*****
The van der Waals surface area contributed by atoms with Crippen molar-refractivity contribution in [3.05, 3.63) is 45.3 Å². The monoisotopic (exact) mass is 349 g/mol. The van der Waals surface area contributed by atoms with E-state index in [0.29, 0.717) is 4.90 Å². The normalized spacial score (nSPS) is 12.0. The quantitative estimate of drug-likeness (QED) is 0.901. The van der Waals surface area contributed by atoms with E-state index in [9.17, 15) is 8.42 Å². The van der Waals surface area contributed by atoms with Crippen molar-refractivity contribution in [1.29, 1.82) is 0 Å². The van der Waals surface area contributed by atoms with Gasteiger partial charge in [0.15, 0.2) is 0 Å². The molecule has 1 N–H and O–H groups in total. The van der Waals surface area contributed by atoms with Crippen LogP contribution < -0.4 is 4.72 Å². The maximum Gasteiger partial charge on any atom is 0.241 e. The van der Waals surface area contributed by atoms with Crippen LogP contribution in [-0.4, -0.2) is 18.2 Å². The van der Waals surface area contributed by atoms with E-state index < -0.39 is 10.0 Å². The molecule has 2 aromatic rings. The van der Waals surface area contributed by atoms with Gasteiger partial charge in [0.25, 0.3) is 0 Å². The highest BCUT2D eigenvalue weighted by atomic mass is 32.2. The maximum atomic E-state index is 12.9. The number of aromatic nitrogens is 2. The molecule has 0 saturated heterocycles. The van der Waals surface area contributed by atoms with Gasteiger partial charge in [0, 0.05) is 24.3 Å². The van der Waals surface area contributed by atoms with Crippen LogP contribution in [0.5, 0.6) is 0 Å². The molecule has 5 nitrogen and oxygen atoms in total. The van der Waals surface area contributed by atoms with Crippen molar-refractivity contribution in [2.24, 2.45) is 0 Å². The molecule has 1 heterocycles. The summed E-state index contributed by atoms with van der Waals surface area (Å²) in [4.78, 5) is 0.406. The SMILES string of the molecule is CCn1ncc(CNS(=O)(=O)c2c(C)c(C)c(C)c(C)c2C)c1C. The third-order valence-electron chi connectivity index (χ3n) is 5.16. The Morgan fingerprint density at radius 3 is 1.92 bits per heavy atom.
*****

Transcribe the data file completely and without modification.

The van der Waals surface area contributed by atoms with Crippen molar-refractivity contribution in [3.05, 3.63) is 45.3 Å². The monoisotopic (exact) mass is 349 g/mol. The van der Waals surface area contributed by atoms with E-state index in [0.29, 0.717) is 4.90 Å². The normalized spacial score (nSPS) is 12.0. The quantitative estimate of drug-likeness (QED) is 0.901. The van der Waals surface area contributed by atoms with E-state index in [9.17, 15) is 8.42 Å². The van der Waals surface area contributed by atoms with Crippen molar-refractivity contribution in [1.29, 1.82) is 0 Å². The van der Waals surface area contributed by atoms with Gasteiger partial charge in [0.15, 0.2) is 0 Å². The molecule has 1 N–H and O–H groups in total. The van der Waals surface area contributed by atoms with Crippen LogP contribution < -0.4 is 4.72 Å². The maximum Gasteiger partial charge on any atom is 0.241 e. The van der Waals surface area contributed by atoms with Crippen LogP contribution in [-0.4, -0.2) is 18.2 Å². The van der Waals surface area contributed by atoms with E-state index < -0.39 is 10.0 Å². The molecule has 2 aromatic rings. The van der Waals surface area contributed by atoms with Gasteiger partial charge in [0.25, 0.3) is 0 Å². The highest BCUT2D eigenvalue weighted by atomic mass is 32.2. The maximum atomic E-state index is 12.9. The number of aromatic nitrogens is 2. The molecule has 0 saturated heterocycles. The van der Waals surface area contributed by atoms with Gasteiger partial charge in [0, 0.05) is 24.3 Å². The van der Waals surface area contributed by atoms with Crippen LogP contribution in [0.5, 0.6) is 0 Å². The molecule has 5 nitrogen and oxygen atoms in total. The van der Waals surface area contributed by atoms with Crippen molar-refractivity contribution in [2.24, 2.45) is 0 Å². The molecule has 1 heterocycles. The summed E-state index contributed by atoms with van der Waals surface area (Å²) in [4.78, 5) is 0.406. The SMILES string of the molecule is CCn1ncc(CNS(=O)(=O)c2c(C)c(C)c(C)c(C)c2C)c1C. The third-order valence-electron chi connectivity index (χ3n) is 5.16. The Morgan fingerprint density at radius 3 is 1.92 bits per heavy atom.